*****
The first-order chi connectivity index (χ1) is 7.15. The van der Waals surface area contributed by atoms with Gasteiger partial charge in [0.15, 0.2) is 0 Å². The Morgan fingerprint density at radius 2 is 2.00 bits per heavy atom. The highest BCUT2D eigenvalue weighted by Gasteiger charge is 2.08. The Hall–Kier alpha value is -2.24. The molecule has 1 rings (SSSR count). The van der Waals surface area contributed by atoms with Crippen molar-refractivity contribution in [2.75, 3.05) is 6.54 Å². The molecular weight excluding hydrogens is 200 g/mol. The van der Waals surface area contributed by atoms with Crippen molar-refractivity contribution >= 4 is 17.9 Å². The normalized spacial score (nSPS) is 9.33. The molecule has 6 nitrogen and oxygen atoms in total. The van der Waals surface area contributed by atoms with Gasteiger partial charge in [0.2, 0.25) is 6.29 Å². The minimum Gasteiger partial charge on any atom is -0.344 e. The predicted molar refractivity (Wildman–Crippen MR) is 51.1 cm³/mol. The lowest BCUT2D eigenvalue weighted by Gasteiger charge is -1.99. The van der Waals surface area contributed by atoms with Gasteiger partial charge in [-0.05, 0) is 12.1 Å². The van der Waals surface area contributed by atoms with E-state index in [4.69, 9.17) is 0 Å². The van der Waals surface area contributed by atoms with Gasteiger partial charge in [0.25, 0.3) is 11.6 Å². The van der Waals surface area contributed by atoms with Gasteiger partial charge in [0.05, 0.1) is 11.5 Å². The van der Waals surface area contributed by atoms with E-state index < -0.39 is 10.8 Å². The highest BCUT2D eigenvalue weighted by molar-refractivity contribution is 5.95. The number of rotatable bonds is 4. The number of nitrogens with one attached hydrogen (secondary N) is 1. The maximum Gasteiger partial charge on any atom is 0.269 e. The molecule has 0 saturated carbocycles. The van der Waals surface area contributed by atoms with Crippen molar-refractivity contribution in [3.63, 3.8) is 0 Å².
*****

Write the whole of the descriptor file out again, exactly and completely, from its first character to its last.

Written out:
The first-order chi connectivity index (χ1) is 7.15. The van der Waals surface area contributed by atoms with Gasteiger partial charge in [0.15, 0.2) is 0 Å². The Morgan fingerprint density at radius 2 is 2.00 bits per heavy atom. The highest BCUT2D eigenvalue weighted by Gasteiger charge is 2.08. The Hall–Kier alpha value is -2.24. The molecule has 1 rings (SSSR count). The van der Waals surface area contributed by atoms with Crippen molar-refractivity contribution in [2.75, 3.05) is 6.54 Å². The molecular weight excluding hydrogens is 200 g/mol. The van der Waals surface area contributed by atoms with Crippen molar-refractivity contribution >= 4 is 17.9 Å². The normalized spacial score (nSPS) is 9.33. The molecule has 6 nitrogen and oxygen atoms in total. The van der Waals surface area contributed by atoms with Gasteiger partial charge in [0.2, 0.25) is 6.29 Å². The minimum Gasteiger partial charge on any atom is -0.344 e. The predicted molar refractivity (Wildman–Crippen MR) is 51.1 cm³/mol. The lowest BCUT2D eigenvalue weighted by Gasteiger charge is -1.99. The van der Waals surface area contributed by atoms with Gasteiger partial charge in [-0.05, 0) is 12.1 Å². The van der Waals surface area contributed by atoms with E-state index in [4.69, 9.17) is 0 Å². The van der Waals surface area contributed by atoms with Gasteiger partial charge in [0.25, 0.3) is 11.6 Å². The van der Waals surface area contributed by atoms with Gasteiger partial charge in [0.05, 0.1) is 11.5 Å². The van der Waals surface area contributed by atoms with E-state index < -0.39 is 10.8 Å². The highest BCUT2D eigenvalue weighted by molar-refractivity contribution is 5.95. The number of rotatable bonds is 4. The number of nitrogens with one attached hydrogen (secondary N) is 1. The maximum Gasteiger partial charge on any atom is 0.269 e. The molecule has 0 saturated carbocycles. The van der Waals surface area contributed by atoms with Crippen molar-refractivity contribution in [3.63, 3.8) is 0 Å².